Conclusions: The IKDC and the KNEES-ACL do not correlate highly with physical outcome measures in Danish patients one year post ACL reconstruction. The IKDC correlates best with the constructs of ADL, Symptoms, and sensation of instability (Slackness) in the KNEES-ACL. This supports the notion that both PROMs and physical measures are necessary to assess surgical outcome in patients treated for ACL deficiency.

Mikkel Bek Clausen, Lars Tang, Mette Kreutzfeldt Zebis, Peter Krustrup, Per Hölmich, Kristian Thorborg
School of Physiotherapy, Institute of Rehabilitation and Nutrition, Faculty of Health and Technology, Metropolitan University; Arthroscopic Centre Amager, SORC-C, Copenhagen University Hospital, Amager-Hvidovre, Denmark; Gait Analysis Laboratory, Copenhagen University Hospital, Hvidovre, Denmark; Department of Nutrition, Exercise and Sports (NEXS), Section of Human Physiology, Copenhagen Centre for Team Sport and Health, University of Copenhagen, Copenhagen, Denmark

Background: Knee-injuries are common in adolescent female football. Severe knee-injuries can cause persistent symptoms, potentially forcing female players to retire from contact sport. Previous knee-injury is recognized as a risk factor for future knee-injuries in adult football, but evidence regarding adolescent female football is scarce and contains important methodological flaws.
Purpose / Aim of Study: The primary aim of this study was to investigate the risk of sustaining future knee-injury in relation to previous knee-injuries. Secondly, low Knee Osteaoarthritis Outcome Score (KOOS) was investigated as a potential risk factor for future knee injuries.
Materials and Methods: A population based sample of 326 girls (15-18 years) without knee-injury at baseline, participating in a Danish Football Association series during the spring 2012 season, was included. Self-reported data on previous knee-injury and KOOS- score were collected at baseline. Football-injuries and football-exposures were reported weekly by answers to standardised text-message questions followed by individual injury-interviews. A priori, previous knee-injury and low KOOS-scores (< 80 points) were chosen as independent variables of interest in the primary and secondary risk-factor analyses.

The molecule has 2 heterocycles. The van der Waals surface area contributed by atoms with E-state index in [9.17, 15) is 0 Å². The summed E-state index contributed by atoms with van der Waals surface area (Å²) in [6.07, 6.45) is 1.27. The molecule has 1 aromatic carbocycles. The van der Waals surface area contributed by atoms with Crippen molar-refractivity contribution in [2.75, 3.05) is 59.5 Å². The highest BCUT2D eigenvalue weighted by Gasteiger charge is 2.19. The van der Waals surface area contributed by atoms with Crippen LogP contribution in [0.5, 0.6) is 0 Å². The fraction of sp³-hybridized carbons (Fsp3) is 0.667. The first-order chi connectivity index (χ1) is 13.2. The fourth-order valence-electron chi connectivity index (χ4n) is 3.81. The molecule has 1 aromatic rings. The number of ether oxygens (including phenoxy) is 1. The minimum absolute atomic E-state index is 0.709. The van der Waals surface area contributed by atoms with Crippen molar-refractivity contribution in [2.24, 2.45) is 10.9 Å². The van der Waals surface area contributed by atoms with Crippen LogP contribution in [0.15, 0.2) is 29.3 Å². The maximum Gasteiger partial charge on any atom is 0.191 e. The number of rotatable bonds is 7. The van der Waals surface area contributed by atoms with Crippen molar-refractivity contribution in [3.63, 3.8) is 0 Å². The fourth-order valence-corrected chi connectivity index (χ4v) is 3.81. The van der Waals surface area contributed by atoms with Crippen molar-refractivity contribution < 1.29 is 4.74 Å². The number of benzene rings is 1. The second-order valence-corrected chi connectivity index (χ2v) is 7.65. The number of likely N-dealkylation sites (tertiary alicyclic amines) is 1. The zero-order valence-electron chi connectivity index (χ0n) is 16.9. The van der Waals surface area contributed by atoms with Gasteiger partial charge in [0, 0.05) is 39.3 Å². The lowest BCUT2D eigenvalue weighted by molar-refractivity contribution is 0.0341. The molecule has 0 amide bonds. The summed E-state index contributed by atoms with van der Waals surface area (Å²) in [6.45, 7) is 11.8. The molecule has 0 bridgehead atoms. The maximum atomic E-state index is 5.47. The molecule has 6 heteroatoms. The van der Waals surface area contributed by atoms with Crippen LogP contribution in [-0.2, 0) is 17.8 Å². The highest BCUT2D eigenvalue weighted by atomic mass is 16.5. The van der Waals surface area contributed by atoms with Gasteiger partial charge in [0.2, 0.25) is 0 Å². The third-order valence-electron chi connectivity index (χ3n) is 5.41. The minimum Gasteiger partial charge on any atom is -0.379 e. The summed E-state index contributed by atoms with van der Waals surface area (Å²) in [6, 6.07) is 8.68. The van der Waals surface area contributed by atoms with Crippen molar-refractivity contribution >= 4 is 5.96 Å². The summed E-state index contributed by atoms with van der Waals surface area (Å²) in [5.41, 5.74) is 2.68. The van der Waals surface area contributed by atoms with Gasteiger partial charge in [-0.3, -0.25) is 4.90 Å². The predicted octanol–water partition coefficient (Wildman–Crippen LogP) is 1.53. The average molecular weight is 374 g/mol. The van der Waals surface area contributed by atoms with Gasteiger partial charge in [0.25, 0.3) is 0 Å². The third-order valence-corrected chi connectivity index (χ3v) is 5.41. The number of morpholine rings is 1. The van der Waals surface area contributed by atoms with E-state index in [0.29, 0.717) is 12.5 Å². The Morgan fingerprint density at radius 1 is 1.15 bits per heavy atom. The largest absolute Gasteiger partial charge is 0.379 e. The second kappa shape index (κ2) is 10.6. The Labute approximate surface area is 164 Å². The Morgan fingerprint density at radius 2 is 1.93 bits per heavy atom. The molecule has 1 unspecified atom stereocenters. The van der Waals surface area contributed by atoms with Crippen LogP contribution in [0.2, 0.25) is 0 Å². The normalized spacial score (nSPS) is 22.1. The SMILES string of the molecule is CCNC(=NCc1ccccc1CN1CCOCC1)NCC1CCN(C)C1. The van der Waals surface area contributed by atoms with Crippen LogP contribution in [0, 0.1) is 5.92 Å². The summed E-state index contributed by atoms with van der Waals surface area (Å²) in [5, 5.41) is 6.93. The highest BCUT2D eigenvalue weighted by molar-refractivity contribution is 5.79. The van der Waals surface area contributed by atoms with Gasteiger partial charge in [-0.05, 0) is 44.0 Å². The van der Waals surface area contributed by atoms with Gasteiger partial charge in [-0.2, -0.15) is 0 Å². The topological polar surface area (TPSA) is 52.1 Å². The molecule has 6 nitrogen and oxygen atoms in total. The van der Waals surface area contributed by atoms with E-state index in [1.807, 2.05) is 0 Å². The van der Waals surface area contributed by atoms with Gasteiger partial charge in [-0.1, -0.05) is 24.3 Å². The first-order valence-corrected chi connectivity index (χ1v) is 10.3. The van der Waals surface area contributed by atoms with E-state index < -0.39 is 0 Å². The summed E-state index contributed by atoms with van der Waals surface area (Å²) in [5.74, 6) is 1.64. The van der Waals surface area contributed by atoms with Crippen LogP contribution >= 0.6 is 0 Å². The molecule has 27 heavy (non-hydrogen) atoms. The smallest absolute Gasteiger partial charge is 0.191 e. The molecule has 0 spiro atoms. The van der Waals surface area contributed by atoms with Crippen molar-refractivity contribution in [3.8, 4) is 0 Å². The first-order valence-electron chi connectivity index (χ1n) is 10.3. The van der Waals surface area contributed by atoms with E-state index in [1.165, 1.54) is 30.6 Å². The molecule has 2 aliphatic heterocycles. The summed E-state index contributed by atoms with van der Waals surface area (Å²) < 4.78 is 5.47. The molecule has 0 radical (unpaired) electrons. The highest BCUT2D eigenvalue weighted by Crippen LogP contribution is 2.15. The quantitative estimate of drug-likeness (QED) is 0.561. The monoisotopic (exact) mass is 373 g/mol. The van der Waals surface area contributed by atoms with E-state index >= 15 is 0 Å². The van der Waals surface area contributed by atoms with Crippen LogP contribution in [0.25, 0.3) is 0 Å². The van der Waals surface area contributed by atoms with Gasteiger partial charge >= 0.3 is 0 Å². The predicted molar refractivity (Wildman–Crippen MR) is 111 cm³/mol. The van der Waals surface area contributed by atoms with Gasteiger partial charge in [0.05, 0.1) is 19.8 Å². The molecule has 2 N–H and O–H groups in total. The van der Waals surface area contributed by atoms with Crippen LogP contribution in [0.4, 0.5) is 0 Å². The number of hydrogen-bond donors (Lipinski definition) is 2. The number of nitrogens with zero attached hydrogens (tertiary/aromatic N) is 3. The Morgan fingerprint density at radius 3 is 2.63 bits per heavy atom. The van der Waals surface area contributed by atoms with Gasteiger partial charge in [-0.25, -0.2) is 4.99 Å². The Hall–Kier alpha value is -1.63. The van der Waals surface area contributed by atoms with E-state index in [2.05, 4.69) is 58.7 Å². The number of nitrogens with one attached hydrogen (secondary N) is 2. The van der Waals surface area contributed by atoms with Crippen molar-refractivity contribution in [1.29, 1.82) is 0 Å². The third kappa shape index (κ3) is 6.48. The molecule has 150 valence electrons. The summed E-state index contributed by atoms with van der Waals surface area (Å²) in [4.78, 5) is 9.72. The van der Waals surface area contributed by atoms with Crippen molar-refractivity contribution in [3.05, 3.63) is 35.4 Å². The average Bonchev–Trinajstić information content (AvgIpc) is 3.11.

Findings / Results: 29 players sustained 34 time-loss knee-injuries. Adjusted for match/total ratio and playing-level, baseline report of previous knee-injury significantly increased the risk of time-loss knee-injury (RR: 3.65 95%CI 1.73-7.68; p<0.001). Low baseline-score in three KOOS sub-scales (ADL, Sport/rec and QOL) significantly increased the risk of time-loss knee-injury (RR: 2-5, p= 0.008-0.046).
Conclusions: Previous knee-injury and KOOS subscale scores lower than 80 points in ADL, Sport/rec and QOL significantly increases the risk of sustaining a knee-injury in adolescent female football players.

18. Significant role on rotatory stability of the anterolateral ligament in ACL insufficient knees
Mette Tavlo, Salameh Eljaja, Jørgen Tranum-Jensen, Volkert Siersma, Michael Rindom Krogsgaard
Institut for Cellulær og Molekylær Medicin, Københavns Universitet; Afdeling for Idrætskirurgi, Bispebjerg Hospital; Forskningsenheden for Almen Praksis, Center for Sundhed og Samfund

Background: Recent studies have described the anatomy of an anterolateral ligament (ALL) of the knee. This ligament has been linked to the Segond fracture that is patognomonic for tear of the anterior cruciate ligament (ACL). ALL is hypothesised to be important for the internal rotatory stability of the knee, but its mechanical effect has yet to be clarified.
Purpose / Aim of Study: Our aim was to test the function of the ALL for rotatory and anterior-posterior (AP) stability in ACL insufficient and reconstructed knees and the effect of anatomical ALL reconstruction with a tendon.
Materials and Methods: In 18 cadaver legs ALL was dissected. Function of ALL (+/- ALL) and of ALL reconstruction (reALL) was tested with the ACL removed (-ACL) and reconstructed (+ACL) with following combinations: +ACL-ALL, +ACL+ALL, - ACL+ALL, -ACL-ALL, -ACL+reALL and +ACL+re-ALL. All combinations were tested with the knees in 0, 30, 60 and 90 degrees of flexion. AP stability was tested with a Rolimeter. Rotation of tibia was applied with 50 N internal and external and measured photographically from K-wires inserted in tibia and femur.